**Status update 10/12/2020: Maps are updating normally. Some page elements may not display properly in Chrome, so please try using Firefox instead**
This site has SSL security, but your browser may report that it is unsafe. This is due to the numerous 3rd party images on the site, some of which originate from websites without any SSL security. Please be assured that this website is safe, and 3rd party data has been checked to be safe.
Caching of images is an ongoing issue. On mobiles or desktops, opening the site in an incognito browser will stop any annoying caching you may still be getting.
Further updates are in my blog pages (scroll down the left info bar to find them).
The page links are on the left-hand sidebar if you’re using a large screen, or touch the menu tab at the top right on mobiles. Tapping the cog on the left opens the information sidebar which contains live propagation warnings and a couple of items from my Twitter feed. On larger screens the sidebar is always visible.
The map size on the propagation map pages have been reduced slightly, but clicking on the map will open it in a new tab for a detailed view in full size.
Various other tweaks have also been made to the information pages. Note the addition of a new HF propagation map for N America, and rolling archive maps for the past 24 hours. A new meteor scatter map has also now been added.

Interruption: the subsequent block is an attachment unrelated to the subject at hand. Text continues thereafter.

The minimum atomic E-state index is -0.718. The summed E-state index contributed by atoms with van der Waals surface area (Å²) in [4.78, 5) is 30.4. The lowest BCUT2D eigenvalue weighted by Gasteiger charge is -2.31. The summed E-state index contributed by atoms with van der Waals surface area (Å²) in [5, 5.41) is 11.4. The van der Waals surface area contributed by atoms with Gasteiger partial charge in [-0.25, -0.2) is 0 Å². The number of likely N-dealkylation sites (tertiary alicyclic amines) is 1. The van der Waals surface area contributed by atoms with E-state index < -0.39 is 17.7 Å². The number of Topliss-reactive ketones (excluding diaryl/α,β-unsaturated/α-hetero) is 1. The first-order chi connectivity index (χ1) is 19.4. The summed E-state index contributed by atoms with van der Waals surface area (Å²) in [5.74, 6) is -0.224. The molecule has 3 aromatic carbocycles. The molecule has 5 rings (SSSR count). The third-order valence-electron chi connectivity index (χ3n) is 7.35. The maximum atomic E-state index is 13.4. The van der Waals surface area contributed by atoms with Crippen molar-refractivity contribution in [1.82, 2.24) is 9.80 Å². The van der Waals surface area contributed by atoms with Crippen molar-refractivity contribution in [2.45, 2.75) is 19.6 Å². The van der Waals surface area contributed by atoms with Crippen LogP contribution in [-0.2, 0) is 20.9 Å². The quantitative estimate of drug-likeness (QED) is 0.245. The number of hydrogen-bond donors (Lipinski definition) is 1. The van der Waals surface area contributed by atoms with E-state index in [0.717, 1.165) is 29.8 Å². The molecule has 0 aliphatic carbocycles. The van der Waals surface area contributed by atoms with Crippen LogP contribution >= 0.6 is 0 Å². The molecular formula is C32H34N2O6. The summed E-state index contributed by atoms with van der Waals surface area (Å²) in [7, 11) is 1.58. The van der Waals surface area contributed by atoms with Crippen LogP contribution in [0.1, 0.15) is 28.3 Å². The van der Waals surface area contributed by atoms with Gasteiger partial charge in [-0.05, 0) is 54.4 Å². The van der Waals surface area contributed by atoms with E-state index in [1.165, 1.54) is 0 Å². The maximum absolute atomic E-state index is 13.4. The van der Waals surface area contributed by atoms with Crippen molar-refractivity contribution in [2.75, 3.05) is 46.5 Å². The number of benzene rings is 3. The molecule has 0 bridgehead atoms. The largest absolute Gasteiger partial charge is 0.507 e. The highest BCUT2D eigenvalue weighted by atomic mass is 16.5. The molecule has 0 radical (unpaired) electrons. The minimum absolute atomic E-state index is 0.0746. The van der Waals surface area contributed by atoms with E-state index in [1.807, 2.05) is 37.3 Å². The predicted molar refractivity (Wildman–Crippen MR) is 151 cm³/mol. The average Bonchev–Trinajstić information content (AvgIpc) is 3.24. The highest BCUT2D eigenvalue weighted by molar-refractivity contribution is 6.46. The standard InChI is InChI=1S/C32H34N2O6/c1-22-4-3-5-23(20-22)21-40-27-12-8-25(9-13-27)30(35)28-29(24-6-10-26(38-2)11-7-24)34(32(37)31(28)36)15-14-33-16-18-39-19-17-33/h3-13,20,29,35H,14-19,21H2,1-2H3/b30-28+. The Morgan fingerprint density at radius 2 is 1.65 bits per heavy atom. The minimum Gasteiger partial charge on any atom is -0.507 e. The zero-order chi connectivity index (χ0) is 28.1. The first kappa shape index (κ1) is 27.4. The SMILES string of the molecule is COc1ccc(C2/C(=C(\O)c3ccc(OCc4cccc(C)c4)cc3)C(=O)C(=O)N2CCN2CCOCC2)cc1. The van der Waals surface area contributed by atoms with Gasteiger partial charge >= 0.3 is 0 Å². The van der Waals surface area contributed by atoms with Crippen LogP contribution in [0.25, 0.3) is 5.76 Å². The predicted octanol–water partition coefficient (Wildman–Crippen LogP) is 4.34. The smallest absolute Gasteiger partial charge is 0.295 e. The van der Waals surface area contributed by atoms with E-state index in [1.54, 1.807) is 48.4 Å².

The Sporadic-E Phenomenon
Sporadic-E, or simply “Es”, is mostly a summertime phenomenon, peaking between May and September in the northern hemisphere, and October and March in the southern hemisphere.
The causes of Es are not well understood and there and many theories, although it’s known that high levels of ionisation in the E-layer (80-120km altitude) cause radio waves to refract over long distances. A single hop can be somewhere between 400 and 2400km. Multiple hops are possible and in combination with F2 propagation, global communication on the 50 MHz band is know to occur. The Es “clouds” are sporadic in nature and can happen anywhere and at any time, although they are most common in the local summer with a late morning peak and a late afternoon peak. Extreme events can last several days and span the globe, or be localised to continents. Small isolated Es clouds can add to the magic, providing surprise contacts between specific locations.
As always, if you have any problems using the site or have any suggestions for things you would like to see, please get in touch.
Andy Smith, G7IZU
Devon, UK, Europe, Earth…
Keep up to date via Twitter: twitter.com/g7izu
Note: Site-wide comments are disabled due to misuse. I can be contacted via Twitter @g7izu.